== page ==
Tropical Storm Ian strengthens in the Caribbean and tracks toward Florida

Tropical Storm Ian was located 385 miles southeast of Kingston, Jamaica, as of Friday evening and is moving west-northwest at 12 mph. The storm has maximum sustained winds of 40 mph (65 km/h) and is forecast to strengthen to hurricane status within the next two days as it approaches the Cayman Islands by early Monday.

Further strengthening is anticipated as the system — earlier known as Tropical Depression Nine — approaches and crosses western Cuba by Monday evening. As it reemerges into the warm waters of the eastern Gulf of Mexico, it is possible that the storm reaches major hurricane status with winds at or above 111 mph (178 km/h).

The National Hurricane Center says in its latest update that the forecast “still shows Ian as a major hurricane over the eastern Gulf of Mexico while approaching the west coast of Florida.”

A hurricane watch has been issued for the Cayman Islands, including Grand Cayman, Little Cayman, and Cayman Brac by the government of the Cayman Islands. The government of Jamaica has issued a tropical storm watch.

Tropical storm-force winds could begin to affect southwest Florida early Tuesday, with landfall possible on Wednesday. The exact timing and location of the storm’s US landfall will depend highly on its final path, which could shift in the coming days.

The National Hurricane Center said Friday evening there was still “increased track uncertainty” in the forecast after it enters the Gulf of Mexico, noting weather models had shifted west in recent runs. The latest track forecast suggests much of the Gulf Coast of Florida — including the eastern panhandle — could be at risk.

As the forecasts intensify, Florida Gov. Ron DeSantis on Friday requested federal emergency assistance in anticipation of the threat and also declared a state of emergency for 24 counties. Under the state-level emergency order, members of the Florida National Guard will be activated and on standby awaiting orders.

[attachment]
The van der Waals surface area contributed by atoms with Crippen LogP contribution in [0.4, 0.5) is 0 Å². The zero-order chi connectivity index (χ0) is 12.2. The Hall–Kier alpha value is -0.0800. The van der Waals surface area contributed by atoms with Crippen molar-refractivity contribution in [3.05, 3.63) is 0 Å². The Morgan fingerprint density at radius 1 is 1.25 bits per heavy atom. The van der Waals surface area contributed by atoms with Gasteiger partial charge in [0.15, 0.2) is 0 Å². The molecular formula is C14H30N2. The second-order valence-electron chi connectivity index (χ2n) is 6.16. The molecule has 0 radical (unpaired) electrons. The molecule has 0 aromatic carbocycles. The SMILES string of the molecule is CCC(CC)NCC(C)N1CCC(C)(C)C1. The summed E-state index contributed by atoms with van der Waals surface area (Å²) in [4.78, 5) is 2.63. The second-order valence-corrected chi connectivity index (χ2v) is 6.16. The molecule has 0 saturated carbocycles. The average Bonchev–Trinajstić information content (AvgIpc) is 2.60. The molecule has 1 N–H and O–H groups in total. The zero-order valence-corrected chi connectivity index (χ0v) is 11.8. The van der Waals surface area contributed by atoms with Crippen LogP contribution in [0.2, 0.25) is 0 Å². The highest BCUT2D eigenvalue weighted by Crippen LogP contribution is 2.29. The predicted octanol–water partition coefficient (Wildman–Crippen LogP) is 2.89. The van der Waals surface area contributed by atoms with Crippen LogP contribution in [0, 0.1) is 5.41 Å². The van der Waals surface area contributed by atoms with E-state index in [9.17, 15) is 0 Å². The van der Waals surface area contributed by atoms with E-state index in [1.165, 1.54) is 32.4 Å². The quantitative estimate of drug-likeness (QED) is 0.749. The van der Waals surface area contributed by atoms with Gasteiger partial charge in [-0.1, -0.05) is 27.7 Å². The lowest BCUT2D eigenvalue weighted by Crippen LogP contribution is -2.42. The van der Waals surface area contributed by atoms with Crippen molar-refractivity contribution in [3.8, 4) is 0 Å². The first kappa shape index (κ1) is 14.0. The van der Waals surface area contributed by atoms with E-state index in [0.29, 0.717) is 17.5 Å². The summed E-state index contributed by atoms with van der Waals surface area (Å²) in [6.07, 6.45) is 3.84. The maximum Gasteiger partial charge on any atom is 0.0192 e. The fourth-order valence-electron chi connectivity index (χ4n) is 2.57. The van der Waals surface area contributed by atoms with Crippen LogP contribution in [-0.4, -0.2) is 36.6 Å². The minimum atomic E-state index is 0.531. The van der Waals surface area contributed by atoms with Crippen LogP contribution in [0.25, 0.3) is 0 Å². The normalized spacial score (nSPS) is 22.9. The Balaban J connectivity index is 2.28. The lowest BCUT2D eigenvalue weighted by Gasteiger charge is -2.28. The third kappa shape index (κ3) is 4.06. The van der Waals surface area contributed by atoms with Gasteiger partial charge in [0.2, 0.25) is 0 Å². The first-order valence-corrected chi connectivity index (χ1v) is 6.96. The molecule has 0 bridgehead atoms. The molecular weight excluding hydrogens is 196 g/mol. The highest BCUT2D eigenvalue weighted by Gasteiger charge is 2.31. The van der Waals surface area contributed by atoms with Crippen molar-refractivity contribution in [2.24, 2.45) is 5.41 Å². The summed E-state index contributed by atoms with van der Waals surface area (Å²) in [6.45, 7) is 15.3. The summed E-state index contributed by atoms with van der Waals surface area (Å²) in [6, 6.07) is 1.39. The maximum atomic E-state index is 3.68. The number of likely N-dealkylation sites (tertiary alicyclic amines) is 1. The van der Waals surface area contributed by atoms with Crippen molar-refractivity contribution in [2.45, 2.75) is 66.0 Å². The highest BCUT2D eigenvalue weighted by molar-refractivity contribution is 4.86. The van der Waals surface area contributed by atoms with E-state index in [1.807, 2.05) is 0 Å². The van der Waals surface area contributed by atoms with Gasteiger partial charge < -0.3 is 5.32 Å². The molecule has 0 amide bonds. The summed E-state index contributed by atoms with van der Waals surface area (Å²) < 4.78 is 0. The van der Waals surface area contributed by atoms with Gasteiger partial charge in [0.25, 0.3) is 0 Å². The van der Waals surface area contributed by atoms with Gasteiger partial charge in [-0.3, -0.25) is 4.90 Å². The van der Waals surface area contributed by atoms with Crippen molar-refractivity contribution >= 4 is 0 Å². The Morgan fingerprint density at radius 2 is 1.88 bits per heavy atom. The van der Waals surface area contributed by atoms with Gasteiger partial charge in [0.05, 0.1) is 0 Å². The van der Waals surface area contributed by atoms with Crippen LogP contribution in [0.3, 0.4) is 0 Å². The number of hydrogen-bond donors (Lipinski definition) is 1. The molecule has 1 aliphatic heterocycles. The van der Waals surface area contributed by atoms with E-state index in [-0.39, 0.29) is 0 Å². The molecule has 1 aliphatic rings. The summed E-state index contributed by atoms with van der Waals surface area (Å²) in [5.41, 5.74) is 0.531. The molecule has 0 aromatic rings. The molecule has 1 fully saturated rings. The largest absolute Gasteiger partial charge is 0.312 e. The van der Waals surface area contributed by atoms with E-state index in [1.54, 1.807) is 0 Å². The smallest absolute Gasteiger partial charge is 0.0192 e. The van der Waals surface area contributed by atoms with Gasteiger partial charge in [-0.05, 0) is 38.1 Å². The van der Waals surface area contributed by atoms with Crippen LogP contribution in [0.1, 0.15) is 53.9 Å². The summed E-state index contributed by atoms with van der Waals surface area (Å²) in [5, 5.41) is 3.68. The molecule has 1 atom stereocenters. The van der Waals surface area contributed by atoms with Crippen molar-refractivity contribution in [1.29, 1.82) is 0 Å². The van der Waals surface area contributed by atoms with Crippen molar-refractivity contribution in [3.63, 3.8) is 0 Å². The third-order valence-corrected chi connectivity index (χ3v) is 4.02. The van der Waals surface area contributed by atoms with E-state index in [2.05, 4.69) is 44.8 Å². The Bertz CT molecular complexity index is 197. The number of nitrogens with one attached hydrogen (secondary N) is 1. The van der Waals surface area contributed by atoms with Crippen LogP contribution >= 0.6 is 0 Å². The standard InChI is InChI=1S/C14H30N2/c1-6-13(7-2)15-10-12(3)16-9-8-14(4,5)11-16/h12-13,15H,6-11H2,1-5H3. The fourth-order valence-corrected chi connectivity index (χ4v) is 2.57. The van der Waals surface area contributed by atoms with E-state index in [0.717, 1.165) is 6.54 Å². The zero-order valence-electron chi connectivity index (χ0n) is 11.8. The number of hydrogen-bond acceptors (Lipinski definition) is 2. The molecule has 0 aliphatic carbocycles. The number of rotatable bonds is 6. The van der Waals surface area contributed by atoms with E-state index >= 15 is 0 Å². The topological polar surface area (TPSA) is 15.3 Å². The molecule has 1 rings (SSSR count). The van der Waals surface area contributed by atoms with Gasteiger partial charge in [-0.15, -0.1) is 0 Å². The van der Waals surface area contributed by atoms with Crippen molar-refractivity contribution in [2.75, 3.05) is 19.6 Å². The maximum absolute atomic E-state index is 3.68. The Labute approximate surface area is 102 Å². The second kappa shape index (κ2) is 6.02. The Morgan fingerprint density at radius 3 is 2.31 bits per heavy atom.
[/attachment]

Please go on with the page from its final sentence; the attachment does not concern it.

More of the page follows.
The governor urged those in the potential path of the storm to prepare.

“This storm has the potential to strengthen into a major hurricane and we encourage all Floridians to make their preparations,” DeSantis said in a news release. “We are coordinating with all state and local government partners to track potential impacts of this storm.”

Forecasters urge for residents to prepare

It has been a slow start to what was forecast to be an above-average hurricane season. Only one storm has made landfall in a US territory, and no hurricane has made landfall or threatened the contiguous states.

Now, a week past the peak of hurricane season, the tropics seem to have woken up, and forecasters are concerned people have let down their guard.

“After a slow start, the Atlantic hurricane season has ratcheted up quickly,” Phil Klotzbach, research scientist at Colorado State University, tweeted.

“People tend to lower their guard and think, oh, yeah, we’re out of the woods,” Maria Torres, hurricane center spokesperson, told CNN. “But in reality, the season continues. We are still in September; we still have October to go. Anything that forms over either the Atlantic or the Caribbean is something that we need to keep monitoring very closely.”

The Atlantic hurricane season ends November 30.

No matter what, if you live in the Caribbean, Florida and other states along the Gulf Coast, pay attention to the updated forecasts this weekend into early next week.

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